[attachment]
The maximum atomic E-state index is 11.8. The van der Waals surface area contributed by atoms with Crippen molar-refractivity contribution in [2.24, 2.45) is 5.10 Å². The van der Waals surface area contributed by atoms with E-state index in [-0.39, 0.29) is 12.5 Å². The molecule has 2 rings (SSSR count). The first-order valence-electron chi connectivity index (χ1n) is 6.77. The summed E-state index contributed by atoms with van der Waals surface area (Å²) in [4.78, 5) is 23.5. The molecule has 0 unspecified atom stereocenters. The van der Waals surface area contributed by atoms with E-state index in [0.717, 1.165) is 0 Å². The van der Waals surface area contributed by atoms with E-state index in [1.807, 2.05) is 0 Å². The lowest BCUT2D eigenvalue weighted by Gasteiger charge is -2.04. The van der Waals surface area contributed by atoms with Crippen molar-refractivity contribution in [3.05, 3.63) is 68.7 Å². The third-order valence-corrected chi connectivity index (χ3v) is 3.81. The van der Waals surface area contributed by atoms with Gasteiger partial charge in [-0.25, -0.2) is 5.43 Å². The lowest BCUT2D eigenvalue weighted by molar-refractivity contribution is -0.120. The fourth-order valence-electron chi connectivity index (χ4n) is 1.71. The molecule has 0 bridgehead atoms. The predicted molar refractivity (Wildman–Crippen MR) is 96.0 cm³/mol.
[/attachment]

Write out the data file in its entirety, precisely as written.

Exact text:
The maximum atomic E-state index is 11.8. The van der Waals surface area contributed by atoms with Crippen molar-refractivity contribution in [2.24, 2.45) is 5.10 Å². The van der Waals surface area contributed by atoms with E-state index in [-0.39, 0.29) is 12.5 Å². The molecule has 2 rings (SSSR count). The first-order valence-electron chi connectivity index (χ1n) is 6.77. The summed E-state index contributed by atoms with van der Waals surface area (Å²) in [4.78, 5) is 23.5. The molecule has 0 unspecified atom stereocenters. The van der Waals surface area contributed by atoms with E-state index in [0.717, 1.165) is 0 Å². The van der Waals surface area contributed by atoms with E-state index in [1.807, 2.05) is 0 Å². The lowest BCUT2D eigenvalue weighted by Gasteiger charge is -2.04. The van der Waals surface area contributed by atoms with Crippen molar-refractivity contribution in [3.05, 3.63) is 68.7 Å². The third-order valence-corrected chi connectivity index (χ3v) is 3.81. The van der Waals surface area contributed by atoms with Gasteiger partial charge in [-0.25, -0.2) is 5.43 Å². The lowest BCUT2D eigenvalue weighted by molar-refractivity contribution is -0.120. The fourth-order valence-electron chi connectivity index (χ4n) is 1.71. The molecule has 0 bridgehead atoms. The predicted molar refractivity (Wildman–Crippen MR) is 96.0 cm³/mol.